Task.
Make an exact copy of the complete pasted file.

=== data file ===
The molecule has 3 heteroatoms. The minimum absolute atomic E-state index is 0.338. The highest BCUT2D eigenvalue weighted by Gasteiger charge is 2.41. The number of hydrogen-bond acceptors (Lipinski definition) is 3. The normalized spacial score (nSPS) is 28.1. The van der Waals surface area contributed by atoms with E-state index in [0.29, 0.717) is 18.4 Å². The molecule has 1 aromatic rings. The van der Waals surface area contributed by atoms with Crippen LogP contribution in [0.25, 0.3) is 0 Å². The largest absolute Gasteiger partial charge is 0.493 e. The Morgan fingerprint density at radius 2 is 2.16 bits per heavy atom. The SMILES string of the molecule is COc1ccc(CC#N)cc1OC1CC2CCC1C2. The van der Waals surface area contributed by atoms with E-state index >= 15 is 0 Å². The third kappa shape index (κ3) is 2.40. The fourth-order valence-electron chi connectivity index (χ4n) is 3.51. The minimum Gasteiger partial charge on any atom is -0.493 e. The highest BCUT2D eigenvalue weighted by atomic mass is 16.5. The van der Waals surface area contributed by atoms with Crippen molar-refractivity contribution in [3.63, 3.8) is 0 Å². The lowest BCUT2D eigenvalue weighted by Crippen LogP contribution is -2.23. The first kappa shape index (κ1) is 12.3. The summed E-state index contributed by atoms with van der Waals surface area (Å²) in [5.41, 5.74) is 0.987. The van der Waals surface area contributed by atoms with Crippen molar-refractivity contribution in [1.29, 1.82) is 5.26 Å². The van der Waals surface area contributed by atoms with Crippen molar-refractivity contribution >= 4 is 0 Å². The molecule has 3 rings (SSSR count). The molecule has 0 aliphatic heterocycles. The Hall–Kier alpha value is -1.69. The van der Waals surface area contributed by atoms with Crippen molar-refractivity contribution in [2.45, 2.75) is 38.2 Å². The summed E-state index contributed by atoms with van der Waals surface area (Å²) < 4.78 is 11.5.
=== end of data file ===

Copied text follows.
The molecule has 3 heteroatoms. The minimum absolute atomic E-state index is 0.338. The highest BCUT2D eigenvalue weighted by Gasteiger charge is 2.41. The number of hydrogen-bond acceptors (Lipinski definition) is 3. The normalized spacial score (nSPS) is 28.1. The van der Waals surface area contributed by atoms with E-state index in [0.29, 0.717) is 18.4 Å². The molecule has 1 aromatic rings. The van der Waals surface area contributed by atoms with Crippen LogP contribution in [0.25, 0.3) is 0 Å². The largest absolute Gasteiger partial charge is 0.493 e. The Morgan fingerprint density at radius 2 is 2.16 bits per heavy atom. The SMILES string of the molecule is COc1ccc(CC#N)cc1OC1CC2CCC1C2. The van der Waals surface area contributed by atoms with E-state index >= 15 is 0 Å². The third kappa shape index (κ3) is 2.40. The fourth-order valence-electron chi connectivity index (χ4n) is 3.51. The minimum Gasteiger partial charge on any atom is -0.493 e. The highest BCUT2D eigenvalue weighted by atomic mass is 16.5. The van der Waals surface area contributed by atoms with Crippen molar-refractivity contribution in [3.63, 3.8) is 0 Å². The lowest BCUT2D eigenvalue weighted by Crippen LogP contribution is -2.23. The first kappa shape index (κ1) is 12.3. The summed E-state index contributed by atoms with van der Waals surface area (Å²) in [5.41, 5.74) is 0.987. The van der Waals surface area contributed by atoms with Crippen molar-refractivity contribution in [1.29, 1.82) is 5.26 Å². The van der Waals surface area contributed by atoms with Crippen molar-refractivity contribution >= 4 is 0 Å². The molecule has 3 rings (SSSR count). The molecule has 0 aliphatic heterocycles. The Hall–Kier alpha value is -1.69. The van der Waals surface area contributed by atoms with Crippen molar-refractivity contribution in [2.45, 2.75) is 38.2 Å². The summed E-state index contributed by atoms with van der Waals surface area (Å²) < 4.78 is 11.5.